After four years, Puhoi historian and museum archivist Jenny Schollum has handed over her spot on the Mahurangi Matters’ roster of history contributors to me.
In 1976, I was the founding president of the Puhoi Historical Society, later renamed the Puhoi Heritage Museum Incorporated. I’m no longer president, but I thought the origins of the old historical society would be a good place for me to start.
The first decade of the society’s life saw the emergence of many of the trends, themes and topics, that became not only of importance for the new historical society, but also broadened its influence to contribute to the welfare of the whole Puhoi community and to some of its neighbours as well.
Identifying some of those topics of significance, which emerged in the first 10 years and which are still active today in some form, would be a fitting way to pay tribute to the hard work and dedication of the society for almost half a century.
I say for almost half a century because even its longest surviving members, and certainly few of Puhoi’s newer residents, will realise that our society had its earliest beginnings, not in the worthy desire to preserve and foster the heritage of our ancestors, but in a little group of people, me included, who met quietly for around six months to oppose the subdivision of the Shrine Block, now Slowater Lane. Some took their opposition to the then Town and Country Planning Tribunal.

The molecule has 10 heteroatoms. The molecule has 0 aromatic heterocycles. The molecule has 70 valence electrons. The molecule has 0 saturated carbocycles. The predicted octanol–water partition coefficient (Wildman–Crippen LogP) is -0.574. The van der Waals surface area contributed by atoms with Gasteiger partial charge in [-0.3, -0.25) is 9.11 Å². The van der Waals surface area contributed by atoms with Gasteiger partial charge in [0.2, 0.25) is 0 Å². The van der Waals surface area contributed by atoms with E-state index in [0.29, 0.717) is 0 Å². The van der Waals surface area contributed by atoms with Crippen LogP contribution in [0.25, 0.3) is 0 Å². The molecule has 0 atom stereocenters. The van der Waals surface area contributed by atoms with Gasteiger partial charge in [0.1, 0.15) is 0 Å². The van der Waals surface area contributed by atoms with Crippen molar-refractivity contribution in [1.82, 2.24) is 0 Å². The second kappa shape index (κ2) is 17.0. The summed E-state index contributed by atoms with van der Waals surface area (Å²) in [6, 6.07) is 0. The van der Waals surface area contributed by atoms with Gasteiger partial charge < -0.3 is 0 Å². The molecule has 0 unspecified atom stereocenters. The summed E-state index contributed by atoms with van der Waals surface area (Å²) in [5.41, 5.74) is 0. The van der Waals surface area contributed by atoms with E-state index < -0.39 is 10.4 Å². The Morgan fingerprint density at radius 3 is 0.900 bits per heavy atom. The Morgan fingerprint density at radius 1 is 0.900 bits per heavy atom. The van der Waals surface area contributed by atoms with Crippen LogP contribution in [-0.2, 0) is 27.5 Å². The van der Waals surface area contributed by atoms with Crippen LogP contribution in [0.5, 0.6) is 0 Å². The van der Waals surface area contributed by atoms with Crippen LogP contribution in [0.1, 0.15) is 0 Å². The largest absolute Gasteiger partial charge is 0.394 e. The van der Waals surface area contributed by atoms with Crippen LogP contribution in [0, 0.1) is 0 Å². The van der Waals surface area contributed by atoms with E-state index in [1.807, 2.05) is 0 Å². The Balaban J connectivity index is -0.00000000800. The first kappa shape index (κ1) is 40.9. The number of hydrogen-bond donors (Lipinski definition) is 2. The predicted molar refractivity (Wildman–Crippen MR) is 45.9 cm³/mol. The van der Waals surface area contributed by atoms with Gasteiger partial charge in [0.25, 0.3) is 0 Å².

Not surprisingly, the Bohemian farmers wanting to sell their land to a developer did not support our protest. Our 10-member Puhoi Protest Group comprised, apart from myself, almost exclusively, non-Bohemian residents.
We lost the case, but for me, in 1975, a relative “girl” of 28, with no experience of public life or village politics, fresh from almost four years of teaching in grammar schools in Germany, and bright-eyed and idealistic about having bought land in the village of my ancestors, it was a sharp lesson in accepting the inevitability of change.
It was an experience now familiar to most New Zealanders whether we welcome it or whether we dread it, whether we are its instigators, its beneficiaries or its victims. I am, of course, speaking of subdivision.
After we failed to halt the subdivision of the Shrine Block, and, also of surrounding land, including Saleyards Road and the farm opposite the church, our little group bowed to the public’s wishes and agreed upon a different direction – the formation of a society which did fit with what the Bohemians and some newer residents valued.
The establishment of an historical society with its aims, still in existence today, of preserving the history and heritage of our Bohemian ancestors, was almost universally agreed upon. I’ll be exploring that history and heritage in future columns.
Judith Williams, Puhoi historian